Today I walked with a neighbor at a distance, and we stood by a little pond and heard the spring peepers, and a sound we couldn’t distinguish. It was a croaking sound, not sure if it was ducks or if was frogs. But it was lovely to feel the sunshine and listen to the sounds of spring. It was pure hope.
Yesterday I took on a walk on Spring Run, a little trail that is by a brook. I’ve been a little a stir crazy, as the events I had been planning on going to have been cancelled due to the virus. It is kind of a strange place to be in right now, with so many people being worried about getting exposed and getting sick.
As I usually do, I turn to nature. This past week I saw a robin, the first one I had seen this season. I am thinking positively, and think this too will pass. I participated in an online service for our Temple on Friday, and the rabbi read a poem about holding others in our heart, (instead of holding them physically), and telling them how much they mean to us. A good thing to do.
I hope that you have a good week, have hope in your heart, and are able to share your hope and love with those that are dear to you.
This past weekend, I went to my Grandson Rafael’s third birthday party celebration. It was a lot of fun, with energy, and smiles and some tears as three year olds do. The smiles are precious! I love Grandson tickles. I also went on a short snowhoe with my oldest son under the stars. We could see Orion, with his three belt of stars. It was a perfect weekend.
Last week, I went on a beautiful snowshoe hike with my snowshoeing group in the Adirondacks at Garnet Hill in North River. It was particularly beautiful, as the snow was still clinging to the trees- sheer whiteness; a winter wonderland. It was on New Year’s Day- a great way to start the new year. There have been several troubling events of late, and I find that being outside particularly with like minded souls that enjoy nature helps to soothe my soul and spirit. Once again, the powdery whiteness and exercise and cool air filling my lungs did the trick. I could breathe in the beauty, and think somehow it will be okay. It was for the moment, and it will be, somehow.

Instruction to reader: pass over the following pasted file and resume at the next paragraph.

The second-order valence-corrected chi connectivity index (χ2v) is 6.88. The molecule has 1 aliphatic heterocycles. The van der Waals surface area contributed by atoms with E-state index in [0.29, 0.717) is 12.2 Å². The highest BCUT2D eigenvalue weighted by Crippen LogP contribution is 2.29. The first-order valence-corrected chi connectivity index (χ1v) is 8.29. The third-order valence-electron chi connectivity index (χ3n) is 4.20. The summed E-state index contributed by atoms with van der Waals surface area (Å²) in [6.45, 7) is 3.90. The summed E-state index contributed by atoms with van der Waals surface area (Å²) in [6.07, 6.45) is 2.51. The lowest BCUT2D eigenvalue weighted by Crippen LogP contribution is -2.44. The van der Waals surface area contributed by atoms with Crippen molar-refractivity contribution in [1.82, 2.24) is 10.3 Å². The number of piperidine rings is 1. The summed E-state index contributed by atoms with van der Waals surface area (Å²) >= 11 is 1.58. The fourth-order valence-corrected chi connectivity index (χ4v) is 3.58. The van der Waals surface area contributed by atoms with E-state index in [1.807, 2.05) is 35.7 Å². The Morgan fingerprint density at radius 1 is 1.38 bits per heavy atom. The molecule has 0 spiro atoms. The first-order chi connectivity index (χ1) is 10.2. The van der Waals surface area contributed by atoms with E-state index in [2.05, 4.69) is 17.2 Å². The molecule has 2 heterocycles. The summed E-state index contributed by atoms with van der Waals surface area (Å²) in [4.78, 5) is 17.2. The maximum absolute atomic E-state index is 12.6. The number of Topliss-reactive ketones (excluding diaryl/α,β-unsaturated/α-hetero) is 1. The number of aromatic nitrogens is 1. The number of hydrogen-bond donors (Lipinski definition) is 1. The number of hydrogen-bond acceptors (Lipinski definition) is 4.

A few weeks, I went quilt fabric hopping with friends. ( For those of you who are not quilters, it means going to one quilt fabric store to another in search of fabrics). It turned out that many of the fabric stores were closed, it being a Monday. We laughed- I called it the mid life shoppers trip- we didn’t care, we just wanted to have fun, which we did. The Vermont country store was open, and I asked if they had angel chimes. They did.
Seeing them glowing, I am so glad. The angel Gabriel whirls around, with the slight heat of the candles causing him (or her) to swirl. It is a relic from my childhood, and memories of beautiful wondrous Christmases. Now, I celebrate Channukkah, but the angels are universal celebrating hope and wonder. I am watching the candles tonight and am grateful for their charm and anticipation of the season of light. I wish you the joy and peace of this wondrous season, and if not I do wish you a little of the light that shines.
Today I took a walk with my dog Trixie after the two day snowstorm. When I came back, I let Trixie run around in our yard, which she loves to do. As she was gallivanting around, I paused to look at the Gabriel’s horn weathervane which I have in my backyard. It was beautiful against the snow, with the morning light filtering through. What a delight!
I am in the midst of making some big decisions, none of them life threatening, just big. Taking a moment to look at the snow, and the angel Gabriel gave me a moment to gather strength. Things work out, they always do. My family and friends and the work I do to make the world a little better are my angels. And the peace I have when I look at nature is all I need to say, okay, you can do this. Yes I can- and I will.
Last night, I attended services at a temple in Troy. It was an intimate gathering, with dinner and song. It was lovely.
At the beginning of the service, the leader asked us to bless each other, and we were to ask our partner what they would like to be blessed for. I started, and I said I hoped he had a good week, and be blessed for a good shabbat, and all of the good things.
He started to tell me how he had lost his partner, about a year ago. I listened, said “I’m so sorry”. He showed me a picture of his love, and I shared how I had lost my love years ago. We talked, and listened to each other, and he said he was sorry, too. I said “it will get better, I know”. He finished by asking me “do you have anything you want to be blessed for?” I said, I shook my head and said, “I have a lot of blessings”.
And so it was. Two people who didn’t know each sharing blessings, and hope. And now, we each walk on our paths, each a little lighter because of our beautiful encounter.